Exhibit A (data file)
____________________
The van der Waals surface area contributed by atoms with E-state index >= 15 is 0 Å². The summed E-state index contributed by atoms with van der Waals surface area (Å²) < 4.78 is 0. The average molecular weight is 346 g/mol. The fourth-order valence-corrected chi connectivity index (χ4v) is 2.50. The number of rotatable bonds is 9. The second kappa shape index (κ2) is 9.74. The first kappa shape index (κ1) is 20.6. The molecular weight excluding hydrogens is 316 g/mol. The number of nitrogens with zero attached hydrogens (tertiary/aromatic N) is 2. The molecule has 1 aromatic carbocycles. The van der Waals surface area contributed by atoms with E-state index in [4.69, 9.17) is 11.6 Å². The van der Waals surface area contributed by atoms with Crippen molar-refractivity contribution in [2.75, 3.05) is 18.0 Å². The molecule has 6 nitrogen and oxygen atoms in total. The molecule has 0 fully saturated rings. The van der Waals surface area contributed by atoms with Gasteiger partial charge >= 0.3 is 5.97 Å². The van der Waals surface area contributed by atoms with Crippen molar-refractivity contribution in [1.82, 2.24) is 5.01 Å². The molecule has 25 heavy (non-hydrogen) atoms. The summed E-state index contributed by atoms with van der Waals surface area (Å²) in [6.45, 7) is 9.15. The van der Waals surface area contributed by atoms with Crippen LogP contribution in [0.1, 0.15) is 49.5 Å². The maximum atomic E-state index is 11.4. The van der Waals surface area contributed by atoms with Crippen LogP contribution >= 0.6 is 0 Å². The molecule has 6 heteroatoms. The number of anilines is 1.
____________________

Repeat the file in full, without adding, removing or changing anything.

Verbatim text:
The van der Waals surface area contributed by atoms with E-state index >= 15 is 0 Å². The summed E-state index contributed by atoms with van der Waals surface area (Å²) < 4.78 is 0. The average molecular weight is 346 g/mol. The fourth-order valence-corrected chi connectivity index (χ4v) is 2.50. The number of rotatable bonds is 9. The second kappa shape index (κ2) is 9.74. The first kappa shape index (κ1) is 20.6. The molecular weight excluding hydrogens is 316 g/mol. The number of nitrogens with zero attached hydrogens (tertiary/aromatic N) is 2. The molecule has 1 aromatic carbocycles. The van der Waals surface area contributed by atoms with E-state index in [4.69, 9.17) is 11.6 Å². The van der Waals surface area contributed by atoms with Crippen molar-refractivity contribution in [2.75, 3.05) is 18.0 Å². The molecule has 6 nitrogen and oxygen atoms in total. The molecule has 0 fully saturated rings. The van der Waals surface area contributed by atoms with Gasteiger partial charge >= 0.3 is 5.97 Å². The van der Waals surface area contributed by atoms with Crippen molar-refractivity contribution in [1.82, 2.24) is 5.01 Å². The molecule has 25 heavy (non-hydrogen) atoms. The summed E-state index contributed by atoms with van der Waals surface area (Å²) in [6.45, 7) is 9.15. The van der Waals surface area contributed by atoms with Crippen LogP contribution in [0.1, 0.15) is 49.5 Å². The maximum atomic E-state index is 11.4. The van der Waals surface area contributed by atoms with Crippen LogP contribution >= 0.6 is 0 Å². The molecule has 6 heteroatoms. The number of anilines is 1.